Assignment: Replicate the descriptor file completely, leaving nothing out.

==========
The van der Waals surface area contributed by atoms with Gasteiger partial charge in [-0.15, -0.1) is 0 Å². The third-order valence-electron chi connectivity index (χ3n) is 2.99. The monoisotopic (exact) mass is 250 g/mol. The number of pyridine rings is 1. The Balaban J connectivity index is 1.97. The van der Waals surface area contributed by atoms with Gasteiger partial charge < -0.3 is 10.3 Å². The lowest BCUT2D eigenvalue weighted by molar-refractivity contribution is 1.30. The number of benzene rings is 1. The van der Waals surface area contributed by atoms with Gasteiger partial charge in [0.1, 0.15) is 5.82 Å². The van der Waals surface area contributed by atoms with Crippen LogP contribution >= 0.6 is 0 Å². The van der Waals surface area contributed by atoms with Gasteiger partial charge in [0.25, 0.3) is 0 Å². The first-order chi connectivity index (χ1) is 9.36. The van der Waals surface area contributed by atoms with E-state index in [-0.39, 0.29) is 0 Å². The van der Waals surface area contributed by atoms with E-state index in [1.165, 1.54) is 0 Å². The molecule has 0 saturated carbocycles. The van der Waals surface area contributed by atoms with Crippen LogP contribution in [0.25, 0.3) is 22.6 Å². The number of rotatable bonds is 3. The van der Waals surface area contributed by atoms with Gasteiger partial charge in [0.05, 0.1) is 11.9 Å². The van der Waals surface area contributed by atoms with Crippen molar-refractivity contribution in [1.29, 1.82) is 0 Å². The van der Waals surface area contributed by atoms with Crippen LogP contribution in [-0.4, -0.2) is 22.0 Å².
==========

The van der Waals surface area contributed by atoms with Gasteiger partial charge in [-0.15, -0.1) is 0 Å². The third-order valence-electron chi connectivity index (χ3n) is 2.99. The monoisotopic (exact) mass is 250 g/mol. The number of pyridine rings is 1. The Balaban J connectivity index is 1.97. The van der Waals surface area contributed by atoms with Gasteiger partial charge < -0.3 is 10.3 Å². The lowest BCUT2D eigenvalue weighted by molar-refractivity contribution is 1.30. The number of benzene rings is 1. The van der Waals surface area contributed by atoms with Gasteiger partial charge in [0.1, 0.15) is 5.82 Å². The van der Waals surface area contributed by atoms with Crippen LogP contribution >= 0.6 is 0 Å². The van der Waals surface area contributed by atoms with Gasteiger partial charge in [0.25, 0.3) is 0 Å². The first-order chi connectivity index (χ1) is 9.36. The van der Waals surface area contributed by atoms with E-state index in [-0.39, 0.29) is 0 Å². The van der Waals surface area contributed by atoms with E-state index in [1.165, 1.54) is 0 Å². The molecule has 0 saturated carbocycles. The van der Waals surface area contributed by atoms with Crippen LogP contribution in [0.25, 0.3) is 22.6 Å². The number of rotatable bonds is 3. The van der Waals surface area contributed by atoms with Gasteiger partial charge in [0.05, 0.1) is 11.9 Å². The van der Waals surface area contributed by atoms with Crippen molar-refractivity contribution in [1.29, 1.82) is 0 Å². The van der Waals surface area contributed by atoms with Crippen LogP contribution in [-0.4, -0.2) is 22.0 Å².